Avoiding the Tourist Trap: 5 Travel Practices to Make Meaning Abroad

Jacqueline Comola10 Apr, 2024

A valley in Iceland

Traveling internationally is a rich and wonderful experience that allows us to immerse ourselves in new places and learn from diverse cultures. It’s a privilege to explore this world we call home. Interacting with people who lead distinct lives from our own shows us there’s more than one way to live. Travel is a treat for the senses and a way to broaden our minds, expand our comfort zones, and increase our resilience to change.

Not all trips are filled with meaning. Sometimes, you might come home from a vacation feeling like you weren’t able to immerse yourself in the authentic way you’d hoped for. We’ve all fallen into a tourist trap before. It’s not always pleasant. Even with careful planning and research, the experience of exploring a foreign country can feel empty if we don’t travel with intention.

So how do we bring intention with us, wherever we go?

1. Connect with Real People

Speaking with locals in restaurants, hotels, and on the street is a great way to start in a foreign country, but getting to know real people in their daily lives takes going a step further. Signing up for a homestay or farm-stay is an incredible way to dive headfirst into the lives of locals. Experiences like these show people you’re truly interested in their lifestyle.

Many homestay or farm-stay programs allow you to stay and eat meals for free in exchange for an agreed upon amount of work. Spending half your day helping out with interesting tasks unique to the place you’re traveling in can imbue your trip with meaning. The connections made in a garden, playing with children, or sitting around a family dinner table are ones you can’t always find on the tourist trail.

Homestays are an important part of several of our programs. On Thailand’s Best, you’ll get to sample authentic, homemade Thai food and spend evenings with a local family while spending the day exploring temples and meeting rescued elephants. If you crave a chance to practice your Spanish in an immersive setting, Ultimate Costa Rica is the place to look. You’ll have Spanish classes while also staying with a Costa Rican family, the ultimate combination of study and real-life practice.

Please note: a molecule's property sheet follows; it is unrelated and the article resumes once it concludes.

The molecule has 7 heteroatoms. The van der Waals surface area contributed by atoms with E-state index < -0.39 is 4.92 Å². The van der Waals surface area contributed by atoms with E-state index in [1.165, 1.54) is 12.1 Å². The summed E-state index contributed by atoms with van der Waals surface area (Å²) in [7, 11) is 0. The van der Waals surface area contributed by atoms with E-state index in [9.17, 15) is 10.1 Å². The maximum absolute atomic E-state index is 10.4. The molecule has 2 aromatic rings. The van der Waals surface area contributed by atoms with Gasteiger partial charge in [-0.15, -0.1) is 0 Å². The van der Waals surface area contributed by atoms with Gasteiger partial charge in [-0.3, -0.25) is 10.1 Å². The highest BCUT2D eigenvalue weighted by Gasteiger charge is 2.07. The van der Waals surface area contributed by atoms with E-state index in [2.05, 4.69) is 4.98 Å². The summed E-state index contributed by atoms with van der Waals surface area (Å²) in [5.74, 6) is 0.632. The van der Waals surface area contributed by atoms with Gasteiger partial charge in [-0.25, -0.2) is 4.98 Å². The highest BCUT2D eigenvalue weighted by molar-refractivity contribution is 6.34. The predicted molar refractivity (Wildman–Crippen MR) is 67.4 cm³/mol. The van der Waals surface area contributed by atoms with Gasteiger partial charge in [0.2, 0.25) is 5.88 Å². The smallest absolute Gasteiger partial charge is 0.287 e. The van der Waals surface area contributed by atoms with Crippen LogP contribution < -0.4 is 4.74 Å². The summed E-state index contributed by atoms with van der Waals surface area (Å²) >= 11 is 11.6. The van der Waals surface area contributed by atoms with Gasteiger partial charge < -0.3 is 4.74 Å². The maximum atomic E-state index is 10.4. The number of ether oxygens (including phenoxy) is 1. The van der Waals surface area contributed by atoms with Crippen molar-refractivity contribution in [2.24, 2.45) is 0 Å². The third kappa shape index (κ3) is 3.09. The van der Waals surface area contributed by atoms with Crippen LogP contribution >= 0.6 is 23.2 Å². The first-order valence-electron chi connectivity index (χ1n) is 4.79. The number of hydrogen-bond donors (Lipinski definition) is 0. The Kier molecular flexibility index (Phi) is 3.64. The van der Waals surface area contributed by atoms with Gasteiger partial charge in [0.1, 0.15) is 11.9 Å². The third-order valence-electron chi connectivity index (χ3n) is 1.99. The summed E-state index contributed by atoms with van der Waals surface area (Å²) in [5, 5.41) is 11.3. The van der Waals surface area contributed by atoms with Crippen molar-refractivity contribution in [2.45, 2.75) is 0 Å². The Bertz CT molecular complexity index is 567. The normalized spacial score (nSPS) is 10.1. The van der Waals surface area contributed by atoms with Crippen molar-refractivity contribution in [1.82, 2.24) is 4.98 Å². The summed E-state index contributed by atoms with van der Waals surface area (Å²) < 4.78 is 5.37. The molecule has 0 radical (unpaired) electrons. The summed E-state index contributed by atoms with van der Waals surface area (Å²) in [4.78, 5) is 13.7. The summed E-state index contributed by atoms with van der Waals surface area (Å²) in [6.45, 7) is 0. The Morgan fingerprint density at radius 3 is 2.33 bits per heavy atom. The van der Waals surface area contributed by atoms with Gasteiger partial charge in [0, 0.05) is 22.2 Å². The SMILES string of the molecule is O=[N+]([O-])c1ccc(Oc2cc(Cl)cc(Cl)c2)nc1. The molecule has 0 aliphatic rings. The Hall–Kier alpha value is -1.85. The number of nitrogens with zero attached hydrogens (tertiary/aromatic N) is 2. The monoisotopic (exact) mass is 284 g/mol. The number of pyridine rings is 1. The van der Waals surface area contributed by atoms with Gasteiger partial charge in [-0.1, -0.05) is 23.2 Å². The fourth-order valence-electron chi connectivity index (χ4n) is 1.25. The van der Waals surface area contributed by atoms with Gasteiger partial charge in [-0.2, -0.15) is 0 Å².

A group of students dressed in Tanzanian wraps greet a Tanzanian man

2. Write a Letter to Your Future Self

Sometimes in the thick of an incredible experience, there’s too much going on to process how special it is. The meaning of the trip gets lost amongst trying to find your hotel for the night or speaking a few phrases of the local language to order a meal. The hectic pace of a trip can get overwhelming.

Once you get home, it can be easy to forget the rich sensory details of the place you just visited. Consider taking a moment to write a letter to yourself while you’re still in the middle of the excitement. Describe what you smell in the air around you. Tell an anecdote from your day about an interaction you had with somebody or a place that took your breath away. Write down the ingredients of what you had for breakfast and how it tasted different from what you make at home. Seal everything up and write your own address on the envelope.

Chances are, you’ll forget all about this letter once it’s dropped in the mailbox. Your trip will continue in full swing and you’ll lose yourself in the wonderful rush of new experiences. Days, weeks, or months later, you’ll be home and readjusting to normal routines. The letter will arrive and it might take you a moment to remember what it’s about or why you wrote it.

Inside, you’ll find a time capsule of delights. It’ll bring you right back to that warm, tropical morning in the jungle or that ancient cobblestone cafe on a European street. Your senses will remember the flavors, sounds, and sights of the adventure you had.

3. Make Your Own Souvenirs